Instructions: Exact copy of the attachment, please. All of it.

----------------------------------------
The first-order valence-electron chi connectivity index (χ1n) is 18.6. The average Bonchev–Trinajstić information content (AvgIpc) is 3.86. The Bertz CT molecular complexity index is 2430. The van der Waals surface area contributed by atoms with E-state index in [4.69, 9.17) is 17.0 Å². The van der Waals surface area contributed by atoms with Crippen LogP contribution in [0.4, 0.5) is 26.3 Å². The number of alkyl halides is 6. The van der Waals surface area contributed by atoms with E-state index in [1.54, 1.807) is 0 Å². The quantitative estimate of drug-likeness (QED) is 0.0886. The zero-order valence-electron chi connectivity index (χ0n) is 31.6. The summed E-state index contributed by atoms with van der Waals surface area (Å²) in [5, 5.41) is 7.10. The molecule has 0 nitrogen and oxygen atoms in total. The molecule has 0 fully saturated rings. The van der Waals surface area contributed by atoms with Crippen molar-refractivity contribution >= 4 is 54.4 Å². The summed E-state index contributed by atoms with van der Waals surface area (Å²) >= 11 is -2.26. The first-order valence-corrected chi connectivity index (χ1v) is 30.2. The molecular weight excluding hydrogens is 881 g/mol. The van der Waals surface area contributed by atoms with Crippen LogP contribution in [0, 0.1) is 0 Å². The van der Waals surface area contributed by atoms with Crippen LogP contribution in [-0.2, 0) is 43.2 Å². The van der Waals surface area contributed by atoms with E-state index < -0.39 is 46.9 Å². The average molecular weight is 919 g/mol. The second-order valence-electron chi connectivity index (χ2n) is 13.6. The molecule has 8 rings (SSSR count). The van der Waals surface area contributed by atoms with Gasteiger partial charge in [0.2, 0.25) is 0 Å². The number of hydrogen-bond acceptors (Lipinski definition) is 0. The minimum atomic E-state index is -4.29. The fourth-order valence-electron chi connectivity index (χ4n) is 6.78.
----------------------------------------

The first-order valence-electron chi connectivity index (χ1n) is 18.6. The average Bonchev–Trinajstić information content (AvgIpc) is 3.86. The Bertz CT molecular complexity index is 2430. The van der Waals surface area contributed by atoms with E-state index in [4.69, 9.17) is 17.0 Å². The van der Waals surface area contributed by atoms with Crippen LogP contribution in [0.4, 0.5) is 26.3 Å². The number of alkyl halides is 6. The van der Waals surface area contributed by atoms with E-state index in [1.54, 1.807) is 0 Å². The quantitative estimate of drug-likeness (QED) is 0.0886. The zero-order valence-electron chi connectivity index (χ0n) is 31.6. The summed E-state index contributed by atoms with van der Waals surface area (Å²) in [5, 5.41) is 7.10. The molecule has 0 nitrogen and oxygen atoms in total. The molecule has 0 fully saturated rings. The van der Waals surface area contributed by atoms with Crippen molar-refractivity contribution >= 4 is 54.4 Å². The summed E-state index contributed by atoms with van der Waals surface area (Å²) >= 11 is -2.26. The first-order valence-corrected chi connectivity index (χ1v) is 30.2. The molecular weight excluding hydrogens is 881 g/mol. The van der Waals surface area contributed by atoms with Crippen LogP contribution in [0, 0.1) is 0 Å². The van der Waals surface area contributed by atoms with Crippen LogP contribution in [-0.2, 0) is 43.2 Å². The van der Waals surface area contributed by atoms with E-state index < -0.39 is 46.9 Å². The average molecular weight is 919 g/mol. The second-order valence-electron chi connectivity index (χ2n) is 13.6. The molecule has 8 rings (SSSR count). The van der Waals surface area contributed by atoms with Gasteiger partial charge in [0.2, 0.25) is 0 Å². The number of hydrogen-bond acceptors (Lipinski definition) is 0. The minimum atomic E-state index is -4.29. The fourth-order valence-electron chi connectivity index (χ4n) is 6.78.